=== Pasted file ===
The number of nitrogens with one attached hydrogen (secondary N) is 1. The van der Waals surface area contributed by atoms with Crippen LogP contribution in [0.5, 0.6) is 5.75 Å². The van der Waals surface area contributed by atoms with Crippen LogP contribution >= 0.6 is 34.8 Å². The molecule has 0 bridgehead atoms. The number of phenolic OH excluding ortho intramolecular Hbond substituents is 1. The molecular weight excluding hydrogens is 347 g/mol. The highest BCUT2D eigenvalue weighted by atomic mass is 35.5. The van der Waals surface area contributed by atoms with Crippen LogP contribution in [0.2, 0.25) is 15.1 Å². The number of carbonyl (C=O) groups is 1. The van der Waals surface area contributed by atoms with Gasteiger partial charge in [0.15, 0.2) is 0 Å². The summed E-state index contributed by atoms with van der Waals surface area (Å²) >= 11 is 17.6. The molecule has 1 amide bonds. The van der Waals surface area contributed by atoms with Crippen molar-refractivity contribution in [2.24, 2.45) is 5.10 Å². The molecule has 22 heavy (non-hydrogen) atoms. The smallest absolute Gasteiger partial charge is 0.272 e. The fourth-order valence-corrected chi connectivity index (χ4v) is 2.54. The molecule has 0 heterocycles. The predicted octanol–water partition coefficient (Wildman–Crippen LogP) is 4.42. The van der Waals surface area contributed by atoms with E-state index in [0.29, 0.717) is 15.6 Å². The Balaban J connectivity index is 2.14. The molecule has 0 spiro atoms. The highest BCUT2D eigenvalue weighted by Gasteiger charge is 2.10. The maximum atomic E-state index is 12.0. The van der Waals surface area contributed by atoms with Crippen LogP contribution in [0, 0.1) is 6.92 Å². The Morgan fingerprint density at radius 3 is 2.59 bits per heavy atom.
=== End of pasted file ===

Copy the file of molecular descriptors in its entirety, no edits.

The number of nitrogens with one attached hydrogen (secondary N) is 1. The van der Waals surface area contributed by atoms with Crippen LogP contribution in [0.5, 0.6) is 5.75 Å². The van der Waals surface area contributed by atoms with Crippen LogP contribution >= 0.6 is 34.8 Å². The molecule has 0 bridgehead atoms. The number of phenolic OH excluding ortho intramolecular Hbond substituents is 1. The molecular weight excluding hydrogens is 347 g/mol. The highest BCUT2D eigenvalue weighted by atomic mass is 35.5. The van der Waals surface area contributed by atoms with Crippen LogP contribution in [0.2, 0.25) is 15.1 Å². The number of carbonyl (C=O) groups is 1. The van der Waals surface area contributed by atoms with Gasteiger partial charge in [0.15, 0.2) is 0 Å². The summed E-state index contributed by atoms with van der Waals surface area (Å²) >= 11 is 17.6. The molecule has 1 amide bonds. The van der Waals surface area contributed by atoms with Crippen molar-refractivity contribution in [2.24, 2.45) is 5.10 Å². The molecule has 22 heavy (non-hydrogen) atoms. The smallest absolute Gasteiger partial charge is 0.272 e. The fourth-order valence-corrected chi connectivity index (χ4v) is 2.54. The molecule has 0 heterocycles. The predicted octanol–water partition coefficient (Wildman–Crippen LogP) is 4.42. The van der Waals surface area contributed by atoms with E-state index in [0.29, 0.717) is 15.6 Å². The Balaban J connectivity index is 2.14. The molecule has 0 spiro atoms. The highest BCUT2D eigenvalue weighted by Gasteiger charge is 2.10. The maximum atomic E-state index is 12.0. The van der Waals surface area contributed by atoms with Crippen LogP contribution in [0, 0.1) is 6.92 Å². The Morgan fingerprint density at radius 3 is 2.59 bits per heavy atom.